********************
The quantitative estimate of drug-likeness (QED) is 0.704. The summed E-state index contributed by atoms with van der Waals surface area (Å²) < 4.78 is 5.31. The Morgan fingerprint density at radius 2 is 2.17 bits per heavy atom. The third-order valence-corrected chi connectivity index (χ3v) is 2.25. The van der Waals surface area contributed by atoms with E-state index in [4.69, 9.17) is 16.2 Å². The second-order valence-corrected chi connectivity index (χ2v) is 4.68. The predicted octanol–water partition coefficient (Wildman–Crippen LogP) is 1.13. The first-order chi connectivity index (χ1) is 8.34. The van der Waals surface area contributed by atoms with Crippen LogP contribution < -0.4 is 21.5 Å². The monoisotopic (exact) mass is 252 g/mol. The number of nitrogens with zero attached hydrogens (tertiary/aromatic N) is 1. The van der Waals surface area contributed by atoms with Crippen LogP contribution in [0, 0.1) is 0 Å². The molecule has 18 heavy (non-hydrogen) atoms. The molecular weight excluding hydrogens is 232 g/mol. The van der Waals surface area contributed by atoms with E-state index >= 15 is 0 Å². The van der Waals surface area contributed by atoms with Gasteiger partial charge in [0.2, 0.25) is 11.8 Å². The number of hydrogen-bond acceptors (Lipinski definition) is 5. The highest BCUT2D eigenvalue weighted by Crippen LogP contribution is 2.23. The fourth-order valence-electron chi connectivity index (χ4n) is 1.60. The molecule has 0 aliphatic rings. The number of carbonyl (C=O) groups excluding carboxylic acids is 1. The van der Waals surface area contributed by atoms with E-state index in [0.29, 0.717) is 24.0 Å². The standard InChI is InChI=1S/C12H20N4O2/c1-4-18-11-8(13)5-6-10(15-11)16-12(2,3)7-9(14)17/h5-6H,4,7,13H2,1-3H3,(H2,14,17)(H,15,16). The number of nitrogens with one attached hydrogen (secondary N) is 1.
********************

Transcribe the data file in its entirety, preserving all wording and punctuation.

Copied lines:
The quantitative estimate of drug-likeness (QED) is 0.704. The summed E-state index contributed by atoms with van der Waals surface area (Å²) < 4.78 is 5.31. The Morgan fingerprint density at radius 2 is 2.17 bits per heavy atom. The third-order valence-corrected chi connectivity index (χ3v) is 2.25. The van der Waals surface area contributed by atoms with E-state index in [4.69, 9.17) is 16.2 Å². The second-order valence-corrected chi connectivity index (χ2v) is 4.68. The predicted octanol–water partition coefficient (Wildman–Crippen LogP) is 1.13. The first-order chi connectivity index (χ1) is 8.34. The van der Waals surface area contributed by atoms with Crippen LogP contribution < -0.4 is 21.5 Å². The monoisotopic (exact) mass is 252 g/mol. The number of nitrogens with zero attached hydrogens (tertiary/aromatic N) is 1. The van der Waals surface area contributed by atoms with Crippen LogP contribution in [0, 0.1) is 0 Å². The molecule has 18 heavy (non-hydrogen) atoms. The molecular weight excluding hydrogens is 232 g/mol. The van der Waals surface area contributed by atoms with E-state index >= 15 is 0 Å². The van der Waals surface area contributed by atoms with Gasteiger partial charge in [0.2, 0.25) is 11.8 Å². The number of hydrogen-bond acceptors (Lipinski definition) is 5. The highest BCUT2D eigenvalue weighted by Crippen LogP contribution is 2.23. The fourth-order valence-electron chi connectivity index (χ4n) is 1.60. The molecule has 0 aliphatic rings. The number of carbonyl (C=O) groups excluding carboxylic acids is 1. The van der Waals surface area contributed by atoms with E-state index in [0.29, 0.717) is 24.0 Å². The standard InChI is InChI=1S/C12H20N4O2/c1-4-18-11-8(13)5-6-10(15-11)16-12(2,3)7-9(14)17/h5-6H,4,7,13H2,1-3H3,(H2,14,17)(H,15,16). The number of nitrogens with one attached hydrogen (secondary N) is 1.